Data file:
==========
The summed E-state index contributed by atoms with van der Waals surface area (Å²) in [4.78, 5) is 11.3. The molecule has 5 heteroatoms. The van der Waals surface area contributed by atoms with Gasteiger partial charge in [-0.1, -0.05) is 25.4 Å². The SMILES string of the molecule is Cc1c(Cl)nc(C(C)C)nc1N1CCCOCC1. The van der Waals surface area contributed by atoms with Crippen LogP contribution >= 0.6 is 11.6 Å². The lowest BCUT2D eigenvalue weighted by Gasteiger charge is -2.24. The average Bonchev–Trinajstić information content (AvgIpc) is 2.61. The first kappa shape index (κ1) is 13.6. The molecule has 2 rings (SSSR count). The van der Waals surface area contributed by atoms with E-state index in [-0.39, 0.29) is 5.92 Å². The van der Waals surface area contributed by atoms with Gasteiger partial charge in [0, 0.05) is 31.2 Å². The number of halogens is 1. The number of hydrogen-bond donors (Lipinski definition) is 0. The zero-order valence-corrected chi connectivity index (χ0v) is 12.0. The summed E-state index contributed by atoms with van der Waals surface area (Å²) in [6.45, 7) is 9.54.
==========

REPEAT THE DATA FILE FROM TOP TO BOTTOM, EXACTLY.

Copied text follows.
The summed E-state index contributed by atoms with van der Waals surface area (Å²) in [4.78, 5) is 11.3. The molecule has 5 heteroatoms. The van der Waals surface area contributed by atoms with Gasteiger partial charge in [-0.1, -0.05) is 25.4 Å². The SMILES string of the molecule is Cc1c(Cl)nc(C(C)C)nc1N1CCCOCC1. The van der Waals surface area contributed by atoms with Crippen LogP contribution >= 0.6 is 11.6 Å². The lowest BCUT2D eigenvalue weighted by Gasteiger charge is -2.24. The average Bonchev–Trinajstić information content (AvgIpc) is 2.61. The first kappa shape index (κ1) is 13.6. The molecule has 2 rings (SSSR count). The van der Waals surface area contributed by atoms with E-state index in [-0.39, 0.29) is 5.92 Å². The van der Waals surface area contributed by atoms with Gasteiger partial charge in [0, 0.05) is 31.2 Å². The number of halogens is 1. The number of hydrogen-bond donors (Lipinski definition) is 0. The zero-order valence-corrected chi connectivity index (χ0v) is 12.0. The summed E-state index contributed by atoms with van der Waals surface area (Å²) in [6.45, 7) is 9.54.